Hello, CausewayLit readers,My name is Kristen Dalli, and along with Victoria Buitron, I serve as one of Causeway’s Co-Editors-in-Chief. As readers, writers, and lovers of words, Victoria and I compiled a list of our most recent reads to share with all of you. While this hasn’t been an ideal time for many things, it has … Continue reading The CausewayLit Editors’ Two-Line Book Reviews on Their Pandemic Reads
Since we started dating four years ago, my boyfriend and I have wanted to take a trip to Baltimore. The National Aquarium for him, Edgar Allan Poe’s gravesite for me, and restaurants that serve good quality crab cakes for the both of us. With art museums and a massive Barnes and Noble bookstore to fill … Continue reading You’re Allowed to Feel: Guidance from Characters in YA Fiction
In Reading Like a Writer, Francine Prose says that by deliberate and slow “close reading” works in literature written by the masters, we become better writers. We also discover that there are no rules.We learn something new rereading a classic, and if we dissect a story to see how it’s constructed, a kind of osmosis … Continue reading “No Rules” in Reading Like a Writer by Francine Prose
My name is Marina, and I’m addicted to books.They’re everywhere. I stack them anywhere there is an open space. My closet holds more books than clothes. Books serve as stands for mirrors, lamps, and jewelry stands. A bench I expected to refurbish years ago has become a makeshift bookcase, with books of all kinds stacked … Continue reading Surrounded: How Books Are Keeping Me Going in Quarantine
While the competition amongst submissions for this contest was particularly tough, we are delighted to announce “Edit” by Emma Bolden as the winner of our Fall 2016 Poetry Contest. Emma Bolden is a profound poet with a visionary sense for the art form of writing in its truest sense. Her poem, “Edit”, earned First Place … Continue reading FALL 2016 POETRY AWARD: Why We Picked “Edit”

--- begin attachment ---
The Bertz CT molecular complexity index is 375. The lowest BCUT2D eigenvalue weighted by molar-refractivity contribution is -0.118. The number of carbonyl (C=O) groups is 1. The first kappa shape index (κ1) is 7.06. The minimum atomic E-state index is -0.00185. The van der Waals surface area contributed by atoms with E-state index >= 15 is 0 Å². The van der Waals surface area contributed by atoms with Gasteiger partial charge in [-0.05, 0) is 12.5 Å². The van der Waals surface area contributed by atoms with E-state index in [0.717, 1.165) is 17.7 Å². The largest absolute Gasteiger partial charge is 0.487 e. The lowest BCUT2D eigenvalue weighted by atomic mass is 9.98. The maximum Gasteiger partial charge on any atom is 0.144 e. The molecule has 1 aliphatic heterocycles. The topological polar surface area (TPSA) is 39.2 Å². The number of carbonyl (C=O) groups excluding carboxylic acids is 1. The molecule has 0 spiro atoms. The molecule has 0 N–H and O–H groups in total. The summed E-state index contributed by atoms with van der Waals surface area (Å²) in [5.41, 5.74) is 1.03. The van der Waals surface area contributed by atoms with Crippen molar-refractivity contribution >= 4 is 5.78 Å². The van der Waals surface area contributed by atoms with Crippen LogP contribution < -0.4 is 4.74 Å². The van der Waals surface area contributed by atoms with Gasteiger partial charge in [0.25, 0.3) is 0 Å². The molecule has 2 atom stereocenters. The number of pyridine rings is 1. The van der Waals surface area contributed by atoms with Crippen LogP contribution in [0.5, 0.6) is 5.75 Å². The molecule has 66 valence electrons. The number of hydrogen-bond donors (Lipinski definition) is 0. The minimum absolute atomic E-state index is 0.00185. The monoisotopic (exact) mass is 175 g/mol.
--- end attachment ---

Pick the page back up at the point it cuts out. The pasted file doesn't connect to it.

by ERIC MAYRHOFER, fiction reader I had to attend a new employee orientation recently. Having started almost nine months ago, though, I’m not new to the job. That would be like a pregnant lady with her big balloon belly and a whole nursery painted and furnished going to her partner, as if for the first time, and … Continue reading Am I in the Kool-Aid?
Today, we have the pleasure of announcing the winner of our first-ever fiction contest. For weeks our team of sparkling and voracious readers sorted through almost one hundred submissions. In the end, we selected "Suddenly on Air," by Edward Raso."Suddenly on Air" is a classic coming of age tale about a kid who starts work at the radio station … Continue reading Summer 2016 Fiction Award: Why We Picked “Suddenly On Air”
by Muddy Kinzer Karen Osborn is an award-winning novelist and writer of short stories. Booklist regards her writing as “…lyrical, focused, enchanting,” and Jodi Picoult admires how, “With grace and poetry, Osborn explores how the biggest emotions are sometimes found in the smallest seconds…” It’s true: “There was a small light over the phone booth, but … Continue reading How Poetry Helps Prose Writers
For me, writer’s block is the boogeyman, and he is one frightening creature. I say, “I am going to write a poem today.” He approaches me with a stern, “No,” and snatches my pencil out of my hand.
So, here you are. You have turned down invitations to parties and happy hours, because you cannot socialize when you have a character in your mind, her voice echoing like a message over a PA system in an empty hallway.